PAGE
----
But at the same time “you can also tell they are part of the fan culture, of the club culture, of the history of the fans who have reclaimed the word. ”

Brunssen, who has come to London to write a chapter on for his latest academic work on fan culture and antisemitism, says he has previously heard chants such as the vile ‘Spurs are on their way to Auschwitz’, sung in the past by fans of some of the club’s most bitter rivals.

The Y-word chants sung by Spurs fans now are “of course problematic”, says Brunssen, but they are not sung with the same hatred and antisemitic intent as those who make historical reference to Nazis and gas chambers.

During his 10 day stay in London, he is attempting to speak with supporters groups, and if possible Spurs themselves, to gain further insight into the debate around fans’ use of the Y-word.

Earlier this year, Spurs had issued a statement on their website telling fans the club now believed it was “time to move on” from using the Y-word, following consultation with fans at focus groups over the pandemic.

“Speaking to Spurs fans I get the feeling that some are saying ‘why are we the target of this campaign when there are other clubs out there whose fans are making gas noises at games?'” says Brunssen.

“I think a different, broader approach is required.

“My sense is Tottenham fans are happy to be part of the debate, and they want to be vocal on it.

“But they want to see fans of other clubs being educated on the debate.”

Pavel Brunssen, an expert in antisemitism at European football, inspects the merchandise for sale outside ground after Spurs v Southampton game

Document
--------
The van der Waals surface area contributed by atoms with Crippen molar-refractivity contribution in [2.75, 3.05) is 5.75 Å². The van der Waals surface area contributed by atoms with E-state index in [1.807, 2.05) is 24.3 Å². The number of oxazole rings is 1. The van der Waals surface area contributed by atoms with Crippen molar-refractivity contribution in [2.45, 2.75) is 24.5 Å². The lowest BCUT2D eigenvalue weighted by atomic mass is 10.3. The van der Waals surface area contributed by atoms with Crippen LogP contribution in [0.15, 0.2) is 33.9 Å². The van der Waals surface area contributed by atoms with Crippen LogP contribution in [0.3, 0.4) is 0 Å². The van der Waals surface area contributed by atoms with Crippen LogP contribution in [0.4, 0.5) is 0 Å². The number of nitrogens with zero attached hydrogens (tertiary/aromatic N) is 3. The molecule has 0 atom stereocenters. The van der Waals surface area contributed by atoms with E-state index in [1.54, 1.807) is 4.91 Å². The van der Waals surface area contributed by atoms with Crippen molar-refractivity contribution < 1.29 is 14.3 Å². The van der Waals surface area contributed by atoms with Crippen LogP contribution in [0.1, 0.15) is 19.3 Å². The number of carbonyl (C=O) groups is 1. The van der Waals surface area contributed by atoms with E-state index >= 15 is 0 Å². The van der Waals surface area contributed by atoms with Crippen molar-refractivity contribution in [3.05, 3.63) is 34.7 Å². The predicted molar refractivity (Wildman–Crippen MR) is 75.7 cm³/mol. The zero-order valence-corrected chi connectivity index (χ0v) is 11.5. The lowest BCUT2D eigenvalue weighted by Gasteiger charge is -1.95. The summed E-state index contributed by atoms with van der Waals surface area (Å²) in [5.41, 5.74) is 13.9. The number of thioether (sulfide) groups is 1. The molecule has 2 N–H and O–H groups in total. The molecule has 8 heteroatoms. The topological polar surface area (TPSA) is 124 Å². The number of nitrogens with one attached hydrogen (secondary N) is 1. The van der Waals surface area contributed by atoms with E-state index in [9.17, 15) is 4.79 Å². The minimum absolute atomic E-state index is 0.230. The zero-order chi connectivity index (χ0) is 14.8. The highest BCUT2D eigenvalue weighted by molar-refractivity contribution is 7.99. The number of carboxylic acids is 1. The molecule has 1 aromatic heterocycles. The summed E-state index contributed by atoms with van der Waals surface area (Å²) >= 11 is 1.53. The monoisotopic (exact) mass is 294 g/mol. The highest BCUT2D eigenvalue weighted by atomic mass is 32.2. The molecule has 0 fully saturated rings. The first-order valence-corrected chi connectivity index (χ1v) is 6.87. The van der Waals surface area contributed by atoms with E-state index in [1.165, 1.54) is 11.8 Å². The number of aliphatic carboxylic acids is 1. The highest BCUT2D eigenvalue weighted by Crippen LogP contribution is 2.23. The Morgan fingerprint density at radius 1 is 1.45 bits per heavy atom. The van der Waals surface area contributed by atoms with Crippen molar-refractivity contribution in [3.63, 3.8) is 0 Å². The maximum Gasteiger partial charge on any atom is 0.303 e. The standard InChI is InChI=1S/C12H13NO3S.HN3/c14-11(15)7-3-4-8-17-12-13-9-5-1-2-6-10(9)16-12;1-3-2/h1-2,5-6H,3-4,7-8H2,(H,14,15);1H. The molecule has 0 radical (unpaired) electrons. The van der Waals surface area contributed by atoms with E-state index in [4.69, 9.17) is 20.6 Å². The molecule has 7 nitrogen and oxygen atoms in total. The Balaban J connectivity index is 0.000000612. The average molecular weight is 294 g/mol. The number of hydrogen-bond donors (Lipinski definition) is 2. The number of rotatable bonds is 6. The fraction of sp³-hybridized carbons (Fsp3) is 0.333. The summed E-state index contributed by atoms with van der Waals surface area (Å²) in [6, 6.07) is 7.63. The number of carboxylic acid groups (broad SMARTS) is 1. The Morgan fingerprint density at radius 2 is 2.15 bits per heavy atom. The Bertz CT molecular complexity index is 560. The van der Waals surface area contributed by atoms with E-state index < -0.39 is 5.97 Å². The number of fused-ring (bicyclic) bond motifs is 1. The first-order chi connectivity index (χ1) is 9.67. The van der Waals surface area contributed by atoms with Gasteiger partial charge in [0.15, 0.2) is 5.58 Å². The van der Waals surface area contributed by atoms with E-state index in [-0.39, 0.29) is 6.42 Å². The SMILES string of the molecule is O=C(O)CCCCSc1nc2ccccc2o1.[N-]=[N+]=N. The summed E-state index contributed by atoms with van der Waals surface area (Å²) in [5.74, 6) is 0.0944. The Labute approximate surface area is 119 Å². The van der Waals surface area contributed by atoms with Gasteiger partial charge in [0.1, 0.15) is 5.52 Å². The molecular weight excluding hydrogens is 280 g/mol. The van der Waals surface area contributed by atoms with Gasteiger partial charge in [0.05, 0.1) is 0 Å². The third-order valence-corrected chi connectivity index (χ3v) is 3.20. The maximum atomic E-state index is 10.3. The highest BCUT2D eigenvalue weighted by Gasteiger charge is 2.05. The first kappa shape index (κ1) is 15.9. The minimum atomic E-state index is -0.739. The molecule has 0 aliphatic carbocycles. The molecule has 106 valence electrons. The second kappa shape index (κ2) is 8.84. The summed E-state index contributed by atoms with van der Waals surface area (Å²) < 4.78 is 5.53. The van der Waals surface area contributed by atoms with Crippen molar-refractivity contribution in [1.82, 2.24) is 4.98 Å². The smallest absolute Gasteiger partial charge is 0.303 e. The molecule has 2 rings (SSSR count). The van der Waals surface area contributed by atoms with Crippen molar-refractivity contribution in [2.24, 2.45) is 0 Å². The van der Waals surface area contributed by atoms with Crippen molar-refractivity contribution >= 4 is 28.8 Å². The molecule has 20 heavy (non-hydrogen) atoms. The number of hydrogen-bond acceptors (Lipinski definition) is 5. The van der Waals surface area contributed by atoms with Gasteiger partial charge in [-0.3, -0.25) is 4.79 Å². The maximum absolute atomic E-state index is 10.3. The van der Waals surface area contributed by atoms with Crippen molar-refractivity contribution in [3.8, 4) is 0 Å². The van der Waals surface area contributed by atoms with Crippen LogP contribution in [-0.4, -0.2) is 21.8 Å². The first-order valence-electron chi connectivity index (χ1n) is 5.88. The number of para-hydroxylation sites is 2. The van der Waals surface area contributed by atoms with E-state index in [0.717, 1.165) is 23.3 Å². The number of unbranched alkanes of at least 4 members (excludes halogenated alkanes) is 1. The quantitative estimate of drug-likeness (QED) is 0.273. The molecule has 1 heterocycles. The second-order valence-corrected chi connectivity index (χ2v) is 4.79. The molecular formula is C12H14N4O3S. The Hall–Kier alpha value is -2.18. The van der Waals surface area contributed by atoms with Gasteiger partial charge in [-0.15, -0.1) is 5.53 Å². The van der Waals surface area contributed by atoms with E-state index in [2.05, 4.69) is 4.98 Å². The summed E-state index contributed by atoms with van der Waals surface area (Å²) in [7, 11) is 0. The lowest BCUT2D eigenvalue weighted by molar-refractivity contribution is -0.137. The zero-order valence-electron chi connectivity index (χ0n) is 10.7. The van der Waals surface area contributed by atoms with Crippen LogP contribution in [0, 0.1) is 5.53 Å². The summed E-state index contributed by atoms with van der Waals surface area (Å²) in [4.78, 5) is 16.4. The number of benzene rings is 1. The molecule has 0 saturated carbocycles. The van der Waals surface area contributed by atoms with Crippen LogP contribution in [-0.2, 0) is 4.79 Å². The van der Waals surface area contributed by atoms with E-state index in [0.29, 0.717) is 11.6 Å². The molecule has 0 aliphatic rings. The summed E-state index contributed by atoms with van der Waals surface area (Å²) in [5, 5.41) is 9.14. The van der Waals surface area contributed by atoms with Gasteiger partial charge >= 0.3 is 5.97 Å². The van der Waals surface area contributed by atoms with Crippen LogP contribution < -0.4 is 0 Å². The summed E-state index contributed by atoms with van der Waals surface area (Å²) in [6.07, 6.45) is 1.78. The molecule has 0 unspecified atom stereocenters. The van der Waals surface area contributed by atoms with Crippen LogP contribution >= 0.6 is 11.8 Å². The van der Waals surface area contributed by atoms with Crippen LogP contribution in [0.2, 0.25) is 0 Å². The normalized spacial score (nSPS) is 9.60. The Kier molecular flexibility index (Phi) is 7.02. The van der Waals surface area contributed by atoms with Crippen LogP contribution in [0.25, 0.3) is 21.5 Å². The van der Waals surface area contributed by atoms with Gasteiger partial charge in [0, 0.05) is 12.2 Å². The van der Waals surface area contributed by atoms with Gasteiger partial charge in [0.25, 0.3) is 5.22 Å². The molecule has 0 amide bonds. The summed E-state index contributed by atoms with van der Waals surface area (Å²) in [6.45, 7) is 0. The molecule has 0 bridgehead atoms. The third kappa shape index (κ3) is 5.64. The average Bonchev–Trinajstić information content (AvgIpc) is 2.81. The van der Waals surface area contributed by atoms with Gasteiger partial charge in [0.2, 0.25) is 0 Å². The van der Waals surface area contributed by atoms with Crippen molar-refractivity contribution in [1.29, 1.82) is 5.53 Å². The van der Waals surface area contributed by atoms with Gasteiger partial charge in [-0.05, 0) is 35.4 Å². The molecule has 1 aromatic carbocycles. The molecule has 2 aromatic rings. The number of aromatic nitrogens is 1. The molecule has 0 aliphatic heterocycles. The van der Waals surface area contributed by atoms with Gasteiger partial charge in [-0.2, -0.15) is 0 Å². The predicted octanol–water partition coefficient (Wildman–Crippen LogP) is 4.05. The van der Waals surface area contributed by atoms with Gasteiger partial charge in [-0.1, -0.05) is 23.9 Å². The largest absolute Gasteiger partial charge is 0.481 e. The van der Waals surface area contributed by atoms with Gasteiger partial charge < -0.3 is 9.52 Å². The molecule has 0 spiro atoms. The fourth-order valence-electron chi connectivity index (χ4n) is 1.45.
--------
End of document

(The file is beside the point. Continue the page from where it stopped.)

It had been my original intention to attempt to count just how many times the Y-word was chanted, or sung during the 90 minutes of the game against Southampton, which resulted in a convincing 4-1 win for the home side, with fans, apart from the first 10 minutes, in upbeat mood throughout.

From as early as seven minutes into the game came the chants of “Yid Army”, by nine minutes the one-worded “Yids!” was overheard, and a few minutes later came the first rendition of “Being a Yid, being a Yid, the thing I like most is being a Yid.”

Then as Spurs scored their first goal large sections of the ground erupted into “Yidio! Yidio, Yidio” with fans on their feet engaging in a celebratory dance.

Sporadic “Yids” chants continued throughout the first half from fans dotted around the ground.

So frequent was the word’s use, I decided to abandon any attempt to count how many times it was uttered.

After the match, myself and Brunssen stopped at the unofficial souvenir stalls dotted down the high road in N17 north London.

Alongside the scarfs bearing the names of Harry Kane, Son, and more confusingly new Swedish-born star Kulusevski, were a series of tiny badges.

For just £3 you can purchase badges reading “London YIDS finest.”

Another badge read “London’s finest Yid Army” while a blue and white Star of David badge was imprinted with the N17 Tottenham post code.

Badges on sale outside Spurs ground on unofficial stalls including one stating ‘London’s finest Yid’

Speaking with one of the stall owners, he said he had done “brisk business” on the day which was particularly pleasing, he said,because a game against Southampton is far from the most glamorous home game of the season.

Next weekend, in one of the most glamorous and bitterly contested fixtures of the season, Spurs travel across London to play Chelsea at Stamford Bridge.

To their credit, Chelsea have, under former owner Roman Abramovich, launched high-profile campaigns around Holocaust education that have stopped the majority of their fanbase from continuing to use antisemitic chants about Spurs.

Chelsea’s new owners, who include Jonathan Goldstein, the former Jewish Leadership Council chair, have vowed to continue with the work combating antisemitism and racism.

In all likelihood, at Sunday’s fixture it will be the Spurs fans who continue to use the Y-word in songs and chants throughout the game.

Alongside my German friend, I’m hopeful of being in the ground to observe.